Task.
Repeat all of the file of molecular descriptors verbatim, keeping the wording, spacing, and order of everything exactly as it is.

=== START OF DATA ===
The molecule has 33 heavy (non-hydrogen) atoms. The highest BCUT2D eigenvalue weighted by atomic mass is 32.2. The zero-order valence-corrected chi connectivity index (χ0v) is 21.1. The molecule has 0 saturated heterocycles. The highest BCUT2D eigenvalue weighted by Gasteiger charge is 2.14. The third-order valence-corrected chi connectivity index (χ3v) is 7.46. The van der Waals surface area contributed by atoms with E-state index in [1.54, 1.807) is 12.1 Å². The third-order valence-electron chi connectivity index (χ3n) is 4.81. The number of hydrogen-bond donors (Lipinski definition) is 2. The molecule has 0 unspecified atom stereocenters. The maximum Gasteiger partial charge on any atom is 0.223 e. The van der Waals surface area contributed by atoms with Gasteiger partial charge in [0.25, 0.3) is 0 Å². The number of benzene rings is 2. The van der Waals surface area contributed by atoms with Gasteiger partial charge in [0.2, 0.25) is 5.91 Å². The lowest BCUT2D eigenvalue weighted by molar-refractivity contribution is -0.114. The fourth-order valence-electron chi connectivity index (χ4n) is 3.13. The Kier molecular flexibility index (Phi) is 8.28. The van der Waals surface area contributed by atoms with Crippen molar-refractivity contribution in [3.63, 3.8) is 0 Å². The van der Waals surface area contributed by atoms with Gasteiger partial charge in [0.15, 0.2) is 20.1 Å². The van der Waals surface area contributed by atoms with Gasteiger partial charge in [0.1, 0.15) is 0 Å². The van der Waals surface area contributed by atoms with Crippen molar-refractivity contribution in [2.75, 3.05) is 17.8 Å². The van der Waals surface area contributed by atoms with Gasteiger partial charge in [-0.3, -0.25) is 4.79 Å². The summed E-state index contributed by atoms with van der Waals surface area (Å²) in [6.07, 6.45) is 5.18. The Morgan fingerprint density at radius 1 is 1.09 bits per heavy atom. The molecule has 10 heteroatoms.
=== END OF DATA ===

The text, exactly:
The molecule has 33 heavy (non-hydrogen) atoms. The highest BCUT2D eigenvalue weighted by atomic mass is 32.2. The zero-order valence-corrected chi connectivity index (χ0v) is 21.1. The molecule has 0 saturated heterocycles. The highest BCUT2D eigenvalue weighted by Gasteiger charge is 2.14. The third-order valence-corrected chi connectivity index (χ3v) is 7.46. The van der Waals surface area contributed by atoms with E-state index in [1.54, 1.807) is 12.1 Å². The third-order valence-electron chi connectivity index (χ3n) is 4.81. The number of hydrogen-bond donors (Lipinski definition) is 2. The molecule has 0 unspecified atom stereocenters. The maximum Gasteiger partial charge on any atom is 0.223 e. The van der Waals surface area contributed by atoms with Gasteiger partial charge in [0.25, 0.3) is 0 Å². The number of benzene rings is 2. The van der Waals surface area contributed by atoms with Gasteiger partial charge in [0.2, 0.25) is 5.91 Å². The lowest BCUT2D eigenvalue weighted by molar-refractivity contribution is -0.114. The fourth-order valence-electron chi connectivity index (χ4n) is 3.13. The Kier molecular flexibility index (Phi) is 8.28. The van der Waals surface area contributed by atoms with Crippen molar-refractivity contribution in [3.63, 3.8) is 0 Å². The van der Waals surface area contributed by atoms with Gasteiger partial charge in [0.15, 0.2) is 20.1 Å². The van der Waals surface area contributed by atoms with Gasteiger partial charge in [0.1, 0.15) is 0 Å². The van der Waals surface area contributed by atoms with Crippen molar-refractivity contribution in [2.75, 3.05) is 17.8 Å². The van der Waals surface area contributed by atoms with Gasteiger partial charge in [-0.3, -0.25) is 4.79 Å². The summed E-state index contributed by atoms with van der Waals surface area (Å²) in [6.07, 6.45) is 5.18. The Morgan fingerprint density at radius 1 is 1.09 bits per heavy atom. The molecule has 10 heteroatoms.